Rand Paul, the resident libertarian Republican, had a good moment when he explained how the Federal Reserve exacerbates the income inequality Democrats claim to oppose so strongly. But he was given the least amount of time, didn’t jump in during moments he could have landed a blow, and simply continues to struggle in debate settings. Rand, whom I admire greatly, is cerebral. He performs better on the Senate floor, filibustering budget deals and surveillance schemes, than he does in settings conducive to soundbites.

Christie and Kasich both played the role of Governors with tangible records to run on who aren’t Jeb Bush, and Christie’s personality shined. But neither seem to be gaining traction with voters. People looking for Washington outsiders still appear to be more fascinated with Trump and Carson than the governors, while Cruz, Rubio, and Paul all make good choices too, given their tea party election pedigrees.

As for Trump, he seems to have calmed down somewhat underneath the waning glow of his fading star. Carson is now beating him in Iowa and even in some national polls, and the case for Trump is increasingly difficult to make as undecided voters start looking for more substance. This is why I ultimately think Carson, who offers little in the way of policy knowledge, will fade too, with voters turning to the two men I believe will come to lead the field: Marco Rubio and Ted Cruz.

It’s too early to know for certain, but both Rubio and Cruz seem to be peaking at the right time. Cruz arguably has a stronger ground game than Rubio, but Rubio is better suited to become the establishment’s compromise choice. After all, recent reports show that President Bush, whom Ted worked for nearly two decades ago, isn’t a particularly big fan of him.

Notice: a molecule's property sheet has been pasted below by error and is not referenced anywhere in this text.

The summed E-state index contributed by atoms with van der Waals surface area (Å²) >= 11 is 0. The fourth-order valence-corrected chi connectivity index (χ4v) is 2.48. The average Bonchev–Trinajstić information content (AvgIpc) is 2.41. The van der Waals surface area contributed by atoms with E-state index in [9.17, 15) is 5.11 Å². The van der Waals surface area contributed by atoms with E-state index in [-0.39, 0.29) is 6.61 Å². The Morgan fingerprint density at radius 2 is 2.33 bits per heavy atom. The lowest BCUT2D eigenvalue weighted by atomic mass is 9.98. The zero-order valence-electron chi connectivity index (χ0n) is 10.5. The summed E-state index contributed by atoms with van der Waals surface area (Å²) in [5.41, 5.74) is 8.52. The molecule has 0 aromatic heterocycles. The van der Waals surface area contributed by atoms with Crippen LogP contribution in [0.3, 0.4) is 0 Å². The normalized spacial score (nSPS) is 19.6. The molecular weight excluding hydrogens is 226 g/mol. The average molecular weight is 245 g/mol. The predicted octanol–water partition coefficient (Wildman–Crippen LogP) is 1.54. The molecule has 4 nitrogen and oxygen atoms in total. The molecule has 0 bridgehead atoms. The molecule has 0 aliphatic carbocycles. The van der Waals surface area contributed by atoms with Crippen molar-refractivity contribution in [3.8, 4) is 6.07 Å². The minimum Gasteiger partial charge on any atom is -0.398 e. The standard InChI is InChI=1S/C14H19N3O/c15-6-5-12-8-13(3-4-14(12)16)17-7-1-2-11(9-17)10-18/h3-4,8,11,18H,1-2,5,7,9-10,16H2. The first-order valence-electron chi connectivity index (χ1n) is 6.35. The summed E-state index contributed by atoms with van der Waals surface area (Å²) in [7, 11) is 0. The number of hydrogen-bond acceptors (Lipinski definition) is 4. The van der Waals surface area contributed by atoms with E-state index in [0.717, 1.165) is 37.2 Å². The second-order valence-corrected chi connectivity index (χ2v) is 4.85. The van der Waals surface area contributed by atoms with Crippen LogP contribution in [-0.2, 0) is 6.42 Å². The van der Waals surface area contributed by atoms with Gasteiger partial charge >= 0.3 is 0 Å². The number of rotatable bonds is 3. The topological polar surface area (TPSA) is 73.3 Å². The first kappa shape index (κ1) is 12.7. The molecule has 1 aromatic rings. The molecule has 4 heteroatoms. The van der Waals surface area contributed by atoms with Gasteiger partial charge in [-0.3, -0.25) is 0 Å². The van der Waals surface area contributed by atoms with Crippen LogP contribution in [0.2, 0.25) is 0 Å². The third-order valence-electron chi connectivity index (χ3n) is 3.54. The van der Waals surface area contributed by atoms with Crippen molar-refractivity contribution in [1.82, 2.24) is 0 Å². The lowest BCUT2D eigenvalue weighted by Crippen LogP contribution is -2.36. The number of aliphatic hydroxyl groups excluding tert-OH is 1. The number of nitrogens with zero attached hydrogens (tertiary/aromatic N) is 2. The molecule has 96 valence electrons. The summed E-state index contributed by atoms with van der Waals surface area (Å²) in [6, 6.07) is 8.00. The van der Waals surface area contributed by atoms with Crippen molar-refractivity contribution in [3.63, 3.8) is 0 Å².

Ultimately, Cruz will lead with hardcore grassroots voters, and he’s counting on earning the support of those who have flirted with Trump and Carson. But the establishment tends to prevail to at least some extent, and Rubio, as I noted recently, is the perfect stealth-establishment, consensus candidate.

Expect the ultimate battle to be between Rubio and Cruz – which will be fascinating seeing as they’re both first term Senators. That certainly takes the wind out of the Republican refrain of old about Obama’s inexperience. But today’s political climate simply isn’t favorable to the Old Guard; a large part of why this debate marked the end of the Bush dynasty.

Carly Fiorina’s emotional testimony invokes broader questions about the marijuana debate

Saturday, September 19th, 2015

Originally published at Rare

In the second Republican debate where tensions ran high, Carly Fiorina had what was arguably, the rawest emotional moment of the night.

When the topic of marijuana came up, she broke out of her usual assertiveness and added a deeply personal touch to the discussion.

“I very much hope that I’m the only person on the stage that can say this,” remarked a somber Fiorina. “My husband Frank and I buried a child to drug addiction,” she said, her grief evident. Adding that due to personal experience, she agreed with Rand Paul who said there ought to be a focus on rehabilitative measures rather than incarceration, and that she believes should be allowed to make their own marijuana laws.